MS: What kind of research did you do for this book?
AQ: I used notes from my own personal history of dissociation, and spent hundreds of hours reading about psychiatric therapies, and interviewing psychiatrists and people who had experienced, or were experiencing dissociation.
MS: What did you remove from this book during the editing process?
AQ: I’m a fairly spare writer (my poet husband calls me a haikuist novelist) and I often need to elaborate rather than cut. However, the editing exercise that helps most regarding cutting words is to read the entire manuscript aloud underlining all the places that cause me to falter or lose attention. Later, I go back and either cut those sentences or rewrite the passages. I also used Microsoft’s Word Usage and Frequency add-in, to find repeated words. The words “actually”, “shrugged” and “sometimes” were my top three most overused words. I also removed an excerpt of Hemingway’s, Clean Well-Lighted place because my publisher and I agreed it would be too much effort to secure the copyright from Hemingway Estates as they are known to be a pretty tough crowd.
MS: Are you a plotter or a pantser?
AQ: One of the most exhilarating things about writing is the mystery and complexity of it, so while I have a sense of big what if questions when I begin, I allow my imagination free rein during the first draft— I become a combination of interviewer, recorder and witness. I observe my characters, follow them around, ask them things along the way like: What do you want? Why does this matter so much to you? What are you looking for? What’s standing in your way? What are you afraid of? and What next? Over time they lead me into scenes, into answers, and a story emerges—the structure revealing itself as I write.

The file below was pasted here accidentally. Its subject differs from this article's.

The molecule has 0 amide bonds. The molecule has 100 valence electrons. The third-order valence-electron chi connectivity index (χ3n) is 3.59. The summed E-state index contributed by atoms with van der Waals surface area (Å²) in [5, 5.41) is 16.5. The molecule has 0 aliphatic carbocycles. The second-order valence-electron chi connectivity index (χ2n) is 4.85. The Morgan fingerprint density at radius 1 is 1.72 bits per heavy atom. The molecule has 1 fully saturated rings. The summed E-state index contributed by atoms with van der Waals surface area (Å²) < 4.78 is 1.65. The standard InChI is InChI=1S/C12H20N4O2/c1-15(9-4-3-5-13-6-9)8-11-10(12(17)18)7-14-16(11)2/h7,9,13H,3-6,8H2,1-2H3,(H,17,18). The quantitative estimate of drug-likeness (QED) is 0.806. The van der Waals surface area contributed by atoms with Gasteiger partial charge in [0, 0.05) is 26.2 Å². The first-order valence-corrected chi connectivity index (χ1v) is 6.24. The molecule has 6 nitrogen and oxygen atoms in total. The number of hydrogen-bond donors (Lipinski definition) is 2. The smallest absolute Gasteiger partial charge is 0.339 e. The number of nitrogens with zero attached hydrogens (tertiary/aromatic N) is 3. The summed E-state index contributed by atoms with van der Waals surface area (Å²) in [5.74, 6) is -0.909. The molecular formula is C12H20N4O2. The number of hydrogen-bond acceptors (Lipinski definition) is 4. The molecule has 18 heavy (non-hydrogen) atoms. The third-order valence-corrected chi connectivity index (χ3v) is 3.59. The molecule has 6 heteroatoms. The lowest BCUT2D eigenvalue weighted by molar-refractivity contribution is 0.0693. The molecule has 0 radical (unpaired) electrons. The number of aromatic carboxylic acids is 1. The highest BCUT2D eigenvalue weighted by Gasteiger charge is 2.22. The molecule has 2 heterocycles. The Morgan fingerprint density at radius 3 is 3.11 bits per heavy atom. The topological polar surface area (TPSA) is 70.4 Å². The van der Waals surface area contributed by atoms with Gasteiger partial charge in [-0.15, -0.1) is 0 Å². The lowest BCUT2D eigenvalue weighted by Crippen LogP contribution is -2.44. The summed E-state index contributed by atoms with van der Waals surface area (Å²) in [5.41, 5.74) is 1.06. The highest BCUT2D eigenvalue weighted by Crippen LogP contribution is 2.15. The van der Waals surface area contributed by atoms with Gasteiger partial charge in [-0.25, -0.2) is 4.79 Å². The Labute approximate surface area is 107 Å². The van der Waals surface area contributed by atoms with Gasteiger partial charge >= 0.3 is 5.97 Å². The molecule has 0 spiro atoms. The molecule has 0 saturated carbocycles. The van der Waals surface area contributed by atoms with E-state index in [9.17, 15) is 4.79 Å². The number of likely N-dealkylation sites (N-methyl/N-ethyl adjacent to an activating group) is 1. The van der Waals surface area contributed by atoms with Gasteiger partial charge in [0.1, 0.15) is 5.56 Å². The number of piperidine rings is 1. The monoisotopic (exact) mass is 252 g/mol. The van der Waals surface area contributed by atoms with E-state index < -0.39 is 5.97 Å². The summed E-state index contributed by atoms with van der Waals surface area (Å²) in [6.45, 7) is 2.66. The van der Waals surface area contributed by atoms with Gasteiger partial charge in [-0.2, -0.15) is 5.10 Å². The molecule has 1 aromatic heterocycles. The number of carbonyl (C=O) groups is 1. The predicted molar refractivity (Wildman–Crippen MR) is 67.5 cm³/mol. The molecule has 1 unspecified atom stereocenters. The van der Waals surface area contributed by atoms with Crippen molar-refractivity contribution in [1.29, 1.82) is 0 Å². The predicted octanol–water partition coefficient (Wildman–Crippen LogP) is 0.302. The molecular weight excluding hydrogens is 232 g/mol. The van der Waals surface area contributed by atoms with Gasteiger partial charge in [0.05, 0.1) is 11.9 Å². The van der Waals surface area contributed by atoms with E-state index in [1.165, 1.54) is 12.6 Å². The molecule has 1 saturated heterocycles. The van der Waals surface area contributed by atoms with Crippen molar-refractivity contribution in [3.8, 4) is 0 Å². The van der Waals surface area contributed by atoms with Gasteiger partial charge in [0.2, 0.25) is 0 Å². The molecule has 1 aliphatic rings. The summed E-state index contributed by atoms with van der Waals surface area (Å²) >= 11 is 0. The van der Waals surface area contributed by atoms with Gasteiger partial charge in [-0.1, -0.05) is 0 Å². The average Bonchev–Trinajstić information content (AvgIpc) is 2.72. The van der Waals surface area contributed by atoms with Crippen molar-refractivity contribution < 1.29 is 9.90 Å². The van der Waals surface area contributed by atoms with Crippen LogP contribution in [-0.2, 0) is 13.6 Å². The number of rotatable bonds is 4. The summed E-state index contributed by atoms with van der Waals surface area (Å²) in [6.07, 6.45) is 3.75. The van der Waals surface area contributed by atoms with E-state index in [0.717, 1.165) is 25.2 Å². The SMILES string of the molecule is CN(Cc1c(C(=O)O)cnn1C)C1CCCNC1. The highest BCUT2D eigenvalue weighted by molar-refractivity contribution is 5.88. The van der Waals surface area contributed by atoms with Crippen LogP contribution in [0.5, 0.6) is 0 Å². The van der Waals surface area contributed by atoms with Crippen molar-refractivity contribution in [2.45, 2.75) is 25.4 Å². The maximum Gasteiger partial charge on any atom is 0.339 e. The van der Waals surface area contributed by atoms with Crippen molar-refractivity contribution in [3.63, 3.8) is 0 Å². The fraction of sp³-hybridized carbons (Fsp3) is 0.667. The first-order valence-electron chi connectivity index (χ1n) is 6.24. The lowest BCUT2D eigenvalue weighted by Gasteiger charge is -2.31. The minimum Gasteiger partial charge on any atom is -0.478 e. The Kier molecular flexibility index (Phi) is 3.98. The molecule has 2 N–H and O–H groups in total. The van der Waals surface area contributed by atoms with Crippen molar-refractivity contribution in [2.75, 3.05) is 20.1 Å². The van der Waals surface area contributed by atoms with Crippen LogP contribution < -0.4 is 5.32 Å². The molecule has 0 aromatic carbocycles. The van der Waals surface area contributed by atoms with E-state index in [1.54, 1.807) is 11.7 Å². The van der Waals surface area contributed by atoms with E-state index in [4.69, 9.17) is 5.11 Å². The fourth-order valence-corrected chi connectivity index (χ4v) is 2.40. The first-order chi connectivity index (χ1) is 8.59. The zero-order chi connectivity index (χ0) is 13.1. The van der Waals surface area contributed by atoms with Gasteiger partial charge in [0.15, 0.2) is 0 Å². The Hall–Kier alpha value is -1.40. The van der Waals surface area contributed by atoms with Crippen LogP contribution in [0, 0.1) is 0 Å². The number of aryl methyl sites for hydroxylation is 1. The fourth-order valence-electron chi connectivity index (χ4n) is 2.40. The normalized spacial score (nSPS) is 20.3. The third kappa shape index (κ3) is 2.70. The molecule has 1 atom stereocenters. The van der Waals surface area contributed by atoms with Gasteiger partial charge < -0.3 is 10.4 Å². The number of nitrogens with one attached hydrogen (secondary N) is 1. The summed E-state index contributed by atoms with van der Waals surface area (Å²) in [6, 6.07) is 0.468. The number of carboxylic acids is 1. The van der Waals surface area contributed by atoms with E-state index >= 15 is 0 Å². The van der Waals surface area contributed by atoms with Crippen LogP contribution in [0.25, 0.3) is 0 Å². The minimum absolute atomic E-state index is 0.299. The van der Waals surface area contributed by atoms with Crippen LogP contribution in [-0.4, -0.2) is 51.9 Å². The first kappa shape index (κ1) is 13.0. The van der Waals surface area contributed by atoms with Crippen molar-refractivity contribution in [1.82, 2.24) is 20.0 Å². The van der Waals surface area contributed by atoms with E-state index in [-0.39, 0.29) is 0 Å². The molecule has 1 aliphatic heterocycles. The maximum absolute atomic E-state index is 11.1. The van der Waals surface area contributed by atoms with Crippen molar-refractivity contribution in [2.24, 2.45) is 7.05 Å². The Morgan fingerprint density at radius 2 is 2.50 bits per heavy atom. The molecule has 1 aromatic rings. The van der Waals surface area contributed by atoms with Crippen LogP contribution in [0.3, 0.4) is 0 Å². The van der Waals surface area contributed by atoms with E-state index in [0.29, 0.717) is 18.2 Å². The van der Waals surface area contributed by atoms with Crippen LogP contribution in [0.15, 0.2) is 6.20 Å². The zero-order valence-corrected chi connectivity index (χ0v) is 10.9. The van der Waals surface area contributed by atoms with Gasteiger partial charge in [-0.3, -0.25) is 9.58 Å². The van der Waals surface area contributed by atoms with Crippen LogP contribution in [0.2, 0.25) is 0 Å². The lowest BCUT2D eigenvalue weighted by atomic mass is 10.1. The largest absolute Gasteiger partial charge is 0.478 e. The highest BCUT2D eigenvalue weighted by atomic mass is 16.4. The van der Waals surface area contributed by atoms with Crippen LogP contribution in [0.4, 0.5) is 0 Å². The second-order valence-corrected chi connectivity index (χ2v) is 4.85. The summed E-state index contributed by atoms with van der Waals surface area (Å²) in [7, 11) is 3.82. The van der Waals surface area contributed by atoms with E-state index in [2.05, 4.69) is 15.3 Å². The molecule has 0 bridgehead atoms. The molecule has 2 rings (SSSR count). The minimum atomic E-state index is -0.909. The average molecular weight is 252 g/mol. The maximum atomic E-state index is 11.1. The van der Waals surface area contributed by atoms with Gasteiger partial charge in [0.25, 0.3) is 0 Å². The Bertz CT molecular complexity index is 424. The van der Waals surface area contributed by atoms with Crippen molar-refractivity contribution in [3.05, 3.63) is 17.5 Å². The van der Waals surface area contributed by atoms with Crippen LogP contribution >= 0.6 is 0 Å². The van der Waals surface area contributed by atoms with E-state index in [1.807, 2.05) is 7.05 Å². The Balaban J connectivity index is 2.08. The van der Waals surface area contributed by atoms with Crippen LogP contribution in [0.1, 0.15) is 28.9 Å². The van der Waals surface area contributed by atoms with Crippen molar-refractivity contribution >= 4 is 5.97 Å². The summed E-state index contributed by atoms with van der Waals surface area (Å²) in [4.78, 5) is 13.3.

MS: What is your favorite part of your writing process, and why?
AQ: Revision thrills me—re-visioning a draft from a critical perspective, listening to the sounds of language, playing with rhythm sentence by sentence, magnifying the abstract for an unambiguous detail, cutting irrelevancies (even if it means pages and pages) adding complications, and creating metaphor completely absorbs me. The first few drafts allow me to discover the story—what it’s really about, where the vulnerability of being human lives. Revision allows me to clarify and deepen the emotional truth of it.
MS: Okay, one last question, and one that many aspiring writers find interesting: what is the most challenging part of your writing process, and why?
AQ: Finishing a piece. But really, is any story ever finished?
A huge thanks to Anna Quinn for joining me to talk about her fabulous new book, which will debut January 30, 2018.
If you’d like to contact Anna about her book or with questions you can do so with the below addresses:
My rating: 5 of 5 stars
This book is a great way to kick off a holiday in a good mood!
I loved Hayden and Sophia (and also Lady Olivia) and their romance was fraught with enough delicious tension to keep me flicking the pages on my Kindle like a junkie.
The part of Miller’s writing that impressed me the most (okay, there are 2 parts) was her ability to evoke the era (or certainly what felt like a “bygone” era, to me) and also her delightful turn of phrase (GREAT similes which made me alternately smile or move to the edge of my seat). Miller does an excellent job of injecting historical fact into the story without beating the reader over the head with it.
Great sensuality and tension throughout, with lots of secondary characters to bring depth to the story and make you care what happened to the H&h.
The author also did a fantastic job engaging my sense of smell, something I don’t often experience reading books. From the seamier smells of London’s impoverished back alleys to a gourmet breakfast that made me get out of bed and ransack the kitchen at 10 o’clock at night.
This book is a Victorian adventure that will engage and satisfy all your senses.